When he stuck out his bottom lip she laughed, then handed him a small piece of the last muffin. After she drank her coffee and finished what was left of the muffin, she cleaned and dressed him, then dressed herself.
“Do you want to go to the park, Todd?”
He clapped his hands and headed right for his stroller. She caught up to him, helping him slip into a blue sweater with its matching cap. His little brow was tight with concentration as he climbed into the stroller by himself, and his expression made Laura think of his father. Occasionally she thought about Phillip and wondered if she’d done the right thing, taking Todd away. But all it took was one look to see how much happier their son was now. Even her aunt Virginia told her not to worry about Phillip.
“Go now!” he demanded, and she grinned. Every day he became more independent. She was torn between a mother’s pride and the grief at losing her baby.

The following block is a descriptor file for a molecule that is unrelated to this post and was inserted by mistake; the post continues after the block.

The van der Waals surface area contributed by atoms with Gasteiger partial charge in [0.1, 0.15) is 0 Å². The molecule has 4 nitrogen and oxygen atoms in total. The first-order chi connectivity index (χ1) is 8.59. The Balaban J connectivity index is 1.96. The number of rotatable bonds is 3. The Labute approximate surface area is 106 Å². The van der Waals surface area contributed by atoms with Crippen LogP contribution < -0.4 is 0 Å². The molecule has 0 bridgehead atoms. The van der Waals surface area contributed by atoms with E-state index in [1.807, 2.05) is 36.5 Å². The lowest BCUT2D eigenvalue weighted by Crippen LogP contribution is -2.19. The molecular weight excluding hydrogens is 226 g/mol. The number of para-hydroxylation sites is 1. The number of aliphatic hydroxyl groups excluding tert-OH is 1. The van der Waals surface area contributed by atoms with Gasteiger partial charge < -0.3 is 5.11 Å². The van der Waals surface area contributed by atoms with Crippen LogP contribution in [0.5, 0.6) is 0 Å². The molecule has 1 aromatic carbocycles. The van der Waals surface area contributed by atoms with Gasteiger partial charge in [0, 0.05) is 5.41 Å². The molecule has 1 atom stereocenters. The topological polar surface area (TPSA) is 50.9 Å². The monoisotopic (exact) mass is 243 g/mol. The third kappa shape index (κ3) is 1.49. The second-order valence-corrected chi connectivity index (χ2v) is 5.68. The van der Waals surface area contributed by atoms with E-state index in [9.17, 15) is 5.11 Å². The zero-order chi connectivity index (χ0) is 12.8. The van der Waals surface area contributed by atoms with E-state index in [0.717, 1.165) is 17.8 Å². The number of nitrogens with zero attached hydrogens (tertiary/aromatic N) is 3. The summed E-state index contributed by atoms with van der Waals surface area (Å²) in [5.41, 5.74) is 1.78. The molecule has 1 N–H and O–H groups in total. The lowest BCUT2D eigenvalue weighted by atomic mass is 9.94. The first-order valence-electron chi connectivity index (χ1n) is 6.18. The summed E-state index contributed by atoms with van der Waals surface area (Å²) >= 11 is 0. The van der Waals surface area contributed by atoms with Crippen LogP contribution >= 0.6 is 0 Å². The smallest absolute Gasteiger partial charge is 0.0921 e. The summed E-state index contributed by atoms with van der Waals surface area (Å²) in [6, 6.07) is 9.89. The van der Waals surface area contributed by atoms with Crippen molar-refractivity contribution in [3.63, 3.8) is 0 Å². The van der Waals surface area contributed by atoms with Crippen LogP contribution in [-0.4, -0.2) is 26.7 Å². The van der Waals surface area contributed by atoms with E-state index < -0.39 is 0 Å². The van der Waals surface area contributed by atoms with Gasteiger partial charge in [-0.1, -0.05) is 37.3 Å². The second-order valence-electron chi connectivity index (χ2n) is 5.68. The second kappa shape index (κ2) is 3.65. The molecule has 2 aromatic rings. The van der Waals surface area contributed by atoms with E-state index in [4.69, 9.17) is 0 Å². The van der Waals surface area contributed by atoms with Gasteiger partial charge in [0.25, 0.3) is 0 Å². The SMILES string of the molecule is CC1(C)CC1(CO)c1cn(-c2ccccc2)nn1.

She headed down Patchin Place slowly, enjoying the sense of freedom that had recently become so important to her. Washington Square Park was only a few blocks away from her apartment, and when she got there she let Todd out of his carriage so he could play, though she always kept a close eye on him. He toddled onto the grass and sat next to a little girl playing with a pail and two shovels. Without a word, she handed him the second shovel and the two began to happily bang on the pail.
The little girl’s mother sat next to Laura and introduced herself. “Isn’t it wonderful how easily they can amuse themselves?”
Laura smiled and agreed. The two mothers talked for some time, until Laura realized it was time to go home. Before she left, they agreed to meet in the park at the same time the following week. Laura left with a smile on her face, hoping she had made a new friend.
The phone was ringing when she walked in the door. Before she’d even taken Todd out of the carriage she picked up the receiver, and heard Phillip’s voice. She sighed. She refused to let him ruin what had so far been a wonderful day.
“Hold on a minute,” she said. “I have to take Todd out of the carriage.” She put the phone down on the table. Even when she was halfway across the room she could hear Phillip yelling about something.
“Out!” Todd demanded, holding out his arms.
Ignoring Phillip’s ranting, she lifted Todd out of the carriage, removed his hat and sweater, then gave him a couple of animal crackers to nibble on.
“What took you so long?” Phillip barked when she picked up the phone again.